ATEX (“Atmospheres Explosibles”) is a safety standard defined by the European Union in 1994. It defines a set of regulations governing equipment and protective systems intended for use in potentially explosive atmospheres. Although it originated in Europe, ATEX approval is used worldwide as a ready-made safety standard.
IPU design and manufacture starting systems with ATEX approval for two markets:
The regulations the define ATEX approval are contained in three documents. You can download them from the bottom of this page:
No safety directive can refer specifically to all the equipment that might be affected by it. It comes as no surprise that starting systems are not listed by name.
It does, however, cover all forms of equipment which are capable of creating an explosion through their own source of ignition (excluding cookers, heaters, etc. which are meant to provide ignition). Starting systems clearly fall into this category because they could cause sparks when the rapidly spinning pinion touches an engine’s ring-gear.
One of the critical design elements that helps IPU’s starting systems conform to ATEX is the use of a pre-engaged starting process. “Pre-engaged” means that the starter’s pinion teeth are fully meshed with the engine’s ring gear before the high-speed cranking sequence begins. This eliminates the risk of sparks associated with inertia starters.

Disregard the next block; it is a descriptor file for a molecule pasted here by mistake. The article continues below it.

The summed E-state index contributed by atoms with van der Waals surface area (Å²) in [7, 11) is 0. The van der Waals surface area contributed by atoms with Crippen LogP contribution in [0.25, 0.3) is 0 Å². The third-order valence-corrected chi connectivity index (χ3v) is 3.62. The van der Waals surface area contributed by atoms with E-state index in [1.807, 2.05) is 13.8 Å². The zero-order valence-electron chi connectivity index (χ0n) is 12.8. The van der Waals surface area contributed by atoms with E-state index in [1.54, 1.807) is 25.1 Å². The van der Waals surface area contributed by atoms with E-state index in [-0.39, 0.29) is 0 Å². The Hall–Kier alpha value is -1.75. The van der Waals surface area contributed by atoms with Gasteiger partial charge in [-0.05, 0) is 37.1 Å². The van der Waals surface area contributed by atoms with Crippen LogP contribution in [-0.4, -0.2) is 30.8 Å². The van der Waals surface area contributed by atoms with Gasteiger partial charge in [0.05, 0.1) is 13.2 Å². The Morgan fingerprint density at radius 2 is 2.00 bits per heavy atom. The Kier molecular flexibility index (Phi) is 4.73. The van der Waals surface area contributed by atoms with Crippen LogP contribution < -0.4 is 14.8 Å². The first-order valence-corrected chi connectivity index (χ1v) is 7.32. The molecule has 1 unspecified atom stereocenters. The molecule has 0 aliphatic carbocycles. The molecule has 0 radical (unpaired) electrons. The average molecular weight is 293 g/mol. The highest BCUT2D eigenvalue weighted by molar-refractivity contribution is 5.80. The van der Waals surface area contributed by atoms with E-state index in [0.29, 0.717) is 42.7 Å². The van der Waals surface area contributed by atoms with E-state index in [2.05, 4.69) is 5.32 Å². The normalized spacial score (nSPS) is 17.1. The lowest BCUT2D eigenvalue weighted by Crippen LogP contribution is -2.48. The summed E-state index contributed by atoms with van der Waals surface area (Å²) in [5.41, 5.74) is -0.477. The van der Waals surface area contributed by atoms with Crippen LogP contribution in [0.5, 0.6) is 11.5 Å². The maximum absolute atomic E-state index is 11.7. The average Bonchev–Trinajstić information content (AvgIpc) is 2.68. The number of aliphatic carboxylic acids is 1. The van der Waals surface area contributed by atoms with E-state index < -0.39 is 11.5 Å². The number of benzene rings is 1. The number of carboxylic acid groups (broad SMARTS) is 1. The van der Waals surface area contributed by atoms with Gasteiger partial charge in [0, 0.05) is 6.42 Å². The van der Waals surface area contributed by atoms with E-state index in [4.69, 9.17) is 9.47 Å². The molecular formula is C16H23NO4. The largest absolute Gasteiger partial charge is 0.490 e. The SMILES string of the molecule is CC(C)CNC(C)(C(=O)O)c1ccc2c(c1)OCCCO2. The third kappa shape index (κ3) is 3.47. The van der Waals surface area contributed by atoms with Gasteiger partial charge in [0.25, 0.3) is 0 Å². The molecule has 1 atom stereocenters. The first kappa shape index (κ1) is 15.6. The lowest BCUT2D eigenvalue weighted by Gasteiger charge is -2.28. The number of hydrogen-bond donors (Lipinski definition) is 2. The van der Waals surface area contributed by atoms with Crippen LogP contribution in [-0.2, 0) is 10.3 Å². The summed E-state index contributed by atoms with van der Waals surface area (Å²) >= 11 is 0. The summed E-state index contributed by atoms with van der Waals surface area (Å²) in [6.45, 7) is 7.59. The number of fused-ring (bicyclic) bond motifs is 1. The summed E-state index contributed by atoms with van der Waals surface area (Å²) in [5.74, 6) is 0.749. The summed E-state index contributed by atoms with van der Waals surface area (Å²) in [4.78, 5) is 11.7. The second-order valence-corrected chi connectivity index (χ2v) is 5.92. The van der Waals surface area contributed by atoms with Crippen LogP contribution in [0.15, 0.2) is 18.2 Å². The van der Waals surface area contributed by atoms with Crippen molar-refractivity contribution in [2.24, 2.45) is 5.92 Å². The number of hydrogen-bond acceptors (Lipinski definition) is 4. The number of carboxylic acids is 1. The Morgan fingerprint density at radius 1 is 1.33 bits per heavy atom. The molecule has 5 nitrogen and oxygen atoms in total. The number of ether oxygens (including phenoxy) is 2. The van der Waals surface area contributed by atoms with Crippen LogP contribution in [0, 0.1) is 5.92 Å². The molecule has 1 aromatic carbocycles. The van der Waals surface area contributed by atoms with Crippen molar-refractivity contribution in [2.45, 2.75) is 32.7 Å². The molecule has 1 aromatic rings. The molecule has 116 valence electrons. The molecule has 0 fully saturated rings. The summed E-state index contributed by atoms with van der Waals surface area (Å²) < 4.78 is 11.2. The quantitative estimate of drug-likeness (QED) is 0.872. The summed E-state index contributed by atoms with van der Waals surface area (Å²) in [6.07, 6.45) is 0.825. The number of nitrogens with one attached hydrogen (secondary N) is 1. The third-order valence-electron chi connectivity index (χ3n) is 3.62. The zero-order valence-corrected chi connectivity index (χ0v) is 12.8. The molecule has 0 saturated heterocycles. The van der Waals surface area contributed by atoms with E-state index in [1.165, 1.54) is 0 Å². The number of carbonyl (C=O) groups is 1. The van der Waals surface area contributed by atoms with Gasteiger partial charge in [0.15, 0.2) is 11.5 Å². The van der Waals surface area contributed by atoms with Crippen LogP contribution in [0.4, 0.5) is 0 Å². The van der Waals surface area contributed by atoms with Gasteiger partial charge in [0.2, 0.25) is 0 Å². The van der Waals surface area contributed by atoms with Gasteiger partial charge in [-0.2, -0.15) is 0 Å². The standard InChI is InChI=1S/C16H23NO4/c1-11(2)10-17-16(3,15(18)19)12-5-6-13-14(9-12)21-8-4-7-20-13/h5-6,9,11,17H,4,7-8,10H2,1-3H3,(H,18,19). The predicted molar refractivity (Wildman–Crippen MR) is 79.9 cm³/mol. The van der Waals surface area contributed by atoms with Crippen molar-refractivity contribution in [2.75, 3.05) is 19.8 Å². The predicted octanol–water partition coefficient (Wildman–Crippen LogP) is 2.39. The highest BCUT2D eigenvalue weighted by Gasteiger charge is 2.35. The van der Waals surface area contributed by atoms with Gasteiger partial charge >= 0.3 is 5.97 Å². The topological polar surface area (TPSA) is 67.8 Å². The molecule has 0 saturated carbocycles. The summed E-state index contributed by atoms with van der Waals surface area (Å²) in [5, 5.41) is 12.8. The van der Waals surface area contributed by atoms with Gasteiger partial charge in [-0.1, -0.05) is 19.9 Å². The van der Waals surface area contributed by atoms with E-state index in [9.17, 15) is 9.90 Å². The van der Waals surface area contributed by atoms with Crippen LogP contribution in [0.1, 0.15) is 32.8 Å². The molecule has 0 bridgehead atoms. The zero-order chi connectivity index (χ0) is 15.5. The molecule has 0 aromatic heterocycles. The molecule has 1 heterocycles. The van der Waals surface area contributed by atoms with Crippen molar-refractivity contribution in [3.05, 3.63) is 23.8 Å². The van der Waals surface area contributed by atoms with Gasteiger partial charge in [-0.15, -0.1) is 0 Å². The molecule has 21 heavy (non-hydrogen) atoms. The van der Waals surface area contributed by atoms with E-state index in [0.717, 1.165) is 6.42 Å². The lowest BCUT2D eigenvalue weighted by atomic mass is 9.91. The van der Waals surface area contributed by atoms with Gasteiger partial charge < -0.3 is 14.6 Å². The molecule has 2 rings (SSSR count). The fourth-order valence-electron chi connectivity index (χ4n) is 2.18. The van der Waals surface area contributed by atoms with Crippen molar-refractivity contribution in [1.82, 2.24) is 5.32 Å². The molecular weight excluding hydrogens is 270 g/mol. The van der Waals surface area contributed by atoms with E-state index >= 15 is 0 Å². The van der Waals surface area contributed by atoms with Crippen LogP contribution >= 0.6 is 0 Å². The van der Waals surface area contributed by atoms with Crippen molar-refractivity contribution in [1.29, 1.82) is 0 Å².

The latest ATEX guidelines strongly discourage the use of aluminium:
Friction impacts … involving … light metals (e.g. aluminium and magnesium) … may initiate an aluminothermic (thermite) reaction which can give rise to particularly incendive sparking.
While it is theoretically possible for a starter with an aluminium case to gain ATEX approval, any operator that suffers an accident that was exacerbated by the ferocity of a thermite reaction will have to explain their decision.
Thermite reactions cause brief periods of intense heat. They require a fuel such as aluminium and an oxidiser such as iron(III) oxide (known to you and me as “rust”). They were responsible for 11 mine explosions in the US in the 1950s. It is inviting another disaster to put these two materials close together in a mine, on an oil platform or in any other potentially explosive atmosphere.
ATEX encompaases two British Standard that affect the offshore and mining industries:
BS EN 13463-1:2009 specifies the basic methods and requirements for the design, construction, testing and marking of non-electrical equipment in explosive or flammable atmospheres.